3) Relating to people of different ages and backgrounds.

A common myth of the unsocialized homeschooler is the lack of social skills. In school situations, students are socialized with children who are in the same age group. This model does not represent “real world” situations. In order to survive in the real world, you have to be able to mix with people of different ages and backgrounds. Homeschooling regularly provides these opportunities.
For example, instead of having a class or co-op with just one age group, homeschoolers are usually in group settings with a much wider age range. This provides students with experience in relating to a variety of age groups. Due to the amount of time spent together, homeschoolers naturally tend to develop strong relationships with their siblings, which also provides training in relating to people of other ages.

4) Talking and doing things with others in a friendly way.

Being able to relate to people and carry on a conversation is not something that is acquired automatically. Kids and teenagers need to be instructed in how to be polite, courteous, and friendly. While most parents have good intentions to work with their children on social etiquette, homeschooling parents have the benefit of working with their children on these and other skills throughout the day. It is a part of the lifestyle and therefore tangible results are produced. It is completely understandable that children who are associating with their same age group all day (with very little adult interaction), often lack proper social skills. They struggle to comfortably shake hands with someone or to make eye contact. Even though these children have been around many people all day, they have not had enough (or any) training in how to be a friendly, polite person. In fact, often the reverse happens and bad attitudes, habits, and offensive language are learned in this environment.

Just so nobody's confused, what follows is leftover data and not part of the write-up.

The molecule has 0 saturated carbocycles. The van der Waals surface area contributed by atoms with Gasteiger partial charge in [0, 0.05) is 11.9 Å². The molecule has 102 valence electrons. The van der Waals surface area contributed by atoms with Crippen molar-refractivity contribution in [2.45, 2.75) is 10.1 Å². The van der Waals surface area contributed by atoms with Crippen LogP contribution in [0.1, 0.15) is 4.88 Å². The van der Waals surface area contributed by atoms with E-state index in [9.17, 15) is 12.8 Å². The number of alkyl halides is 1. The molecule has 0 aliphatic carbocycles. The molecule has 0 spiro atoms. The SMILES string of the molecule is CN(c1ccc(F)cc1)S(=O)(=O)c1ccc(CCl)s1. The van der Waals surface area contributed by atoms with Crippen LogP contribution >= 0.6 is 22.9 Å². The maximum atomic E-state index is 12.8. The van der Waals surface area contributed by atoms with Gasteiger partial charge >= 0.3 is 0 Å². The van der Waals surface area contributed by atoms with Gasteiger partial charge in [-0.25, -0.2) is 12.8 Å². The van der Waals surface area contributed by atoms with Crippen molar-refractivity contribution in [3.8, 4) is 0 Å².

In the end, as a natural consequence of their environment, it can be said with confidence that homeschoolers are very well-socialized. While it is not perfect, homeschooling has a much better chance of producing truly socialized members of society than institutional-type schools do. The next time you meet a child or teenager who is friendly and polite, you might ask them if they are a homeschooler!

How do you combat the myths of the unsocialized homeschooler?


Audrey is a 16-year-old homeschooler from the state of Arizona.  She spends the majority of her time writing, reading, and public speaking.  She also teaches the elementary-age class at church alongside her mom.  Nothing makes her happier than a night of playing games and telling jokes with good friends. She is passionate about helping nonprofit organizations such as Compassion International and Feed My Starving Children. You can find her blogging at livingblessedwithless.wordpress.com
The Myth of the Unsocialized Homeschooler

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2 comments

  • You sound socialized to me. People think kids homeschooled stay at home 24/7, when in fact it is far from that type of life. They just make assumptions and rarely have facts to back up their side.

    • Hi Lauralee!
      Thank you for your comment! I definitely agree with you. People think that homeschoolers are at home 24/7 when the opposite is true. I always joke with my homeschooled friends that homeschoolers really are “out of the house schoolers” because it seems we are always at extra curricular activities, classes to supplement our school courses, or work.